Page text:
Until recently, the auto industry hasn’t taken electric vehicles too seriously, and who can blame them? The technology simply had matured enough to allow for the kinds of vehicles consumers were used to, which meant some pretty major compromises had to be made. The Sinclair C5 electric scooter, released in 1985, was a compromised vehicle from the very start, and not many people signed up for its vision of a cleaner, greener future.
Arguably he only vehicle more “1980s futuristic” than the Sinclair C5 is the Ford Probe from Back to the Future II, what with its aerodynamic wheels, off-white paint, and Tron lightcycle-like design. Despite being designed by knighted computer entrepreneur Sir Clive Sinclair, the C5 had no roof for keeping the oft-ugly British weather at bay, but it did have pedals for getting up steep hills.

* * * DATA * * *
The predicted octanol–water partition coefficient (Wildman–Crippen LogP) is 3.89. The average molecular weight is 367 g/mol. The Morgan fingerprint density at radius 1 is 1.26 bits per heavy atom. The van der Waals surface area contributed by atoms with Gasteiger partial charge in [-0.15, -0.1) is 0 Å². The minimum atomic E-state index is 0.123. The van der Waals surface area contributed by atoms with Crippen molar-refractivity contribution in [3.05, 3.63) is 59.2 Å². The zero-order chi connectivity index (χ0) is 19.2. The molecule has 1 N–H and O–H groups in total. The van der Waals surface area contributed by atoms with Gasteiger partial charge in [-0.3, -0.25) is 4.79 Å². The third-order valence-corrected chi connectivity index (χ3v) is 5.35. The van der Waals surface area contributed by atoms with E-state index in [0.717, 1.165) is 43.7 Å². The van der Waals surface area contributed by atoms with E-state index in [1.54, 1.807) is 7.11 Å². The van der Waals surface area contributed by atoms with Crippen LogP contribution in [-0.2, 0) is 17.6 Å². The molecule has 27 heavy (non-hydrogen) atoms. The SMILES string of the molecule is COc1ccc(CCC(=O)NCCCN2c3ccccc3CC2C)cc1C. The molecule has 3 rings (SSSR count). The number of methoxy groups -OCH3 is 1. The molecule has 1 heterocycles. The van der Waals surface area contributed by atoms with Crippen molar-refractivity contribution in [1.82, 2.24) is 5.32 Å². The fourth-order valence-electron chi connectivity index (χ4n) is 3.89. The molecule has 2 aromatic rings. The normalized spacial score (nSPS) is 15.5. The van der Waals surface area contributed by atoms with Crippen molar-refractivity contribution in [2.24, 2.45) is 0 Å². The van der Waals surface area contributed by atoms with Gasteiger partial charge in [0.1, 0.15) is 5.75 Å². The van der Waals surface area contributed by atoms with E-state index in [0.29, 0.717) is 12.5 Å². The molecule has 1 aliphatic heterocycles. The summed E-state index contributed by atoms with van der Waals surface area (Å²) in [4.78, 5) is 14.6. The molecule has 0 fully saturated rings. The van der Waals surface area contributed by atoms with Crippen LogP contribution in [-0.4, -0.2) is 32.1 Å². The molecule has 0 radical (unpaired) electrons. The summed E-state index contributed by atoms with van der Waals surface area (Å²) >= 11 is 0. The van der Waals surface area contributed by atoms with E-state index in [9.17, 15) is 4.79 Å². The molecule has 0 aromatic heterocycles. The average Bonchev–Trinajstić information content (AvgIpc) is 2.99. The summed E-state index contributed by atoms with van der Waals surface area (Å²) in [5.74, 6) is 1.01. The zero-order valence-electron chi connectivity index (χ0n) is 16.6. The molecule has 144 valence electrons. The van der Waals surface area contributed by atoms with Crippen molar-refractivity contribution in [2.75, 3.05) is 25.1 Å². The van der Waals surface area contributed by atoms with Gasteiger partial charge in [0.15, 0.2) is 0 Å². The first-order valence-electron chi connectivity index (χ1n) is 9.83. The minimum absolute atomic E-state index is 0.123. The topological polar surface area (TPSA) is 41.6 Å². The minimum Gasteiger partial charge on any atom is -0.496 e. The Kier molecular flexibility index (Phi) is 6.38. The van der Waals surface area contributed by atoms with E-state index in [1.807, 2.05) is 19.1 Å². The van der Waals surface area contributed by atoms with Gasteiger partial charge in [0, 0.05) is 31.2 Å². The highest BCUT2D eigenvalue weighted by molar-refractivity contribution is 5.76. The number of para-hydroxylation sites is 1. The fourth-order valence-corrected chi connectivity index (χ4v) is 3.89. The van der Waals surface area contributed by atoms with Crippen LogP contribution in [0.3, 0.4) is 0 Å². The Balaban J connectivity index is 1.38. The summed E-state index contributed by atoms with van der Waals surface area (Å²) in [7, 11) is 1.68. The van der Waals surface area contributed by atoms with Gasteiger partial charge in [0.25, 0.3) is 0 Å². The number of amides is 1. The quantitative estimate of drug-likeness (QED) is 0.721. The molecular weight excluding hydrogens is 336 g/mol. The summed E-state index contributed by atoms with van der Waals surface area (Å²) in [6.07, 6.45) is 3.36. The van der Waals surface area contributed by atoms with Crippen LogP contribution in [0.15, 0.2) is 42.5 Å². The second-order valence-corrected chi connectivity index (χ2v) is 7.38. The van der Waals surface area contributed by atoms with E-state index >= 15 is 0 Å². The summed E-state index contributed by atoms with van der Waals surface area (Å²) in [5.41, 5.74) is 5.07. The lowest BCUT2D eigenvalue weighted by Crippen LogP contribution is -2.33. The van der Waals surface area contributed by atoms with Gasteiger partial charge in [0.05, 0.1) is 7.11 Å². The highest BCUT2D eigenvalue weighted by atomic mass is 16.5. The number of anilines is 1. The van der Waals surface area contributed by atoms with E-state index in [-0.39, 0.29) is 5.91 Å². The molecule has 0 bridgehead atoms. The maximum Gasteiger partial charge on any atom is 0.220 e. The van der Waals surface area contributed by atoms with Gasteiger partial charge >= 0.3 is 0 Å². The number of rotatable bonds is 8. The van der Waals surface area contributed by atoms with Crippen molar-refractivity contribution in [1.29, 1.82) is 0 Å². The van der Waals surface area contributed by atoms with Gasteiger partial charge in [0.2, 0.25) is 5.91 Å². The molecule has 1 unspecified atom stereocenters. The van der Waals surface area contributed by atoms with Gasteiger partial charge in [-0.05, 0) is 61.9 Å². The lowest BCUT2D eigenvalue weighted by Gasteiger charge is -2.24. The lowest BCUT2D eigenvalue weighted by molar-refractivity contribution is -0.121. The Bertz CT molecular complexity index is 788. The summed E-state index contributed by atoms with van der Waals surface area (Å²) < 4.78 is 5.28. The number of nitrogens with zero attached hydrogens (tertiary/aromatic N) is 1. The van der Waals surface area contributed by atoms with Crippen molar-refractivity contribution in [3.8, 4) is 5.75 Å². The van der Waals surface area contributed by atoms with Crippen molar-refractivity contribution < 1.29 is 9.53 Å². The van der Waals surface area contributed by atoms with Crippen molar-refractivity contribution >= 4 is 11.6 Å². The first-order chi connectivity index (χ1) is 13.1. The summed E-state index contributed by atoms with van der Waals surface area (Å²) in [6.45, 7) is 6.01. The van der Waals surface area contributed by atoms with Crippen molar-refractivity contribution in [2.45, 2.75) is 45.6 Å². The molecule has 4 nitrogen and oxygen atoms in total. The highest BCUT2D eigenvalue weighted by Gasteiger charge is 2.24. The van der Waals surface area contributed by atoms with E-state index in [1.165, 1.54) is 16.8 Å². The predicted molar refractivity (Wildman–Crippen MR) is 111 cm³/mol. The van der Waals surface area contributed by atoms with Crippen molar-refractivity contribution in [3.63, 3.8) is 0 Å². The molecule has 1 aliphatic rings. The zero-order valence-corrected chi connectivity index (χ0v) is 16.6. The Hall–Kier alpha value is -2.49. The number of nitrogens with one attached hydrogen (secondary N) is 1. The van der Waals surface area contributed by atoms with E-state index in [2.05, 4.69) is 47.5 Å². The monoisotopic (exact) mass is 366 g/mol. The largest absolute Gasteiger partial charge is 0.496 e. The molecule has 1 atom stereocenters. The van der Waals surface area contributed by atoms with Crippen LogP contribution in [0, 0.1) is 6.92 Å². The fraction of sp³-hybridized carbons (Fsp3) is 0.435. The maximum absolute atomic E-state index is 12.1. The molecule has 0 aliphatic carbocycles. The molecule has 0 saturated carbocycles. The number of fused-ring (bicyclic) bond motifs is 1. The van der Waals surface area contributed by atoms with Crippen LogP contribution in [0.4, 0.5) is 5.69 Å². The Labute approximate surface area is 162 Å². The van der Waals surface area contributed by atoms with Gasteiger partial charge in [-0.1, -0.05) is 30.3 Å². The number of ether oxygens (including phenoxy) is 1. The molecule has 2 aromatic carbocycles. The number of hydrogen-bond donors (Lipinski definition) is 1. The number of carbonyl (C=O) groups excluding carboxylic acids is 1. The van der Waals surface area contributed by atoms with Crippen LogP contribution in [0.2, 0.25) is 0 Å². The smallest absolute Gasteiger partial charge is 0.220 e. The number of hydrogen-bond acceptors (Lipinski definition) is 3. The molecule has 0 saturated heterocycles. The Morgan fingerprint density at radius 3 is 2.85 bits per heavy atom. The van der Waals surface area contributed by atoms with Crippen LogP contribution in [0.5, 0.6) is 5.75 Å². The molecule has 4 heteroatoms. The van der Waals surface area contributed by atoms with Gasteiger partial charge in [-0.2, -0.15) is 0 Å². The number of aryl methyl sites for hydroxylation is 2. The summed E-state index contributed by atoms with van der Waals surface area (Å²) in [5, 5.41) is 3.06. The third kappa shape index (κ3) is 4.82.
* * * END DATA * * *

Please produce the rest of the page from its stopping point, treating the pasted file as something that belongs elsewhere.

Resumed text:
Yes, that’s right; if you encountered a hill in the C5, you had to pedal to get up it. Poppycock!
While the C5 was cheap, even by 1980s standards, costing just £399 ($614 today, or about $1,339 adjusted for inflation), the one-size-fits-all seating arrangement, lack of cargo or passenger capacity, and complete lack of safety features ensured that Sinclair’s vision of an electric future were a flop.
Honestly, that was probably for the best.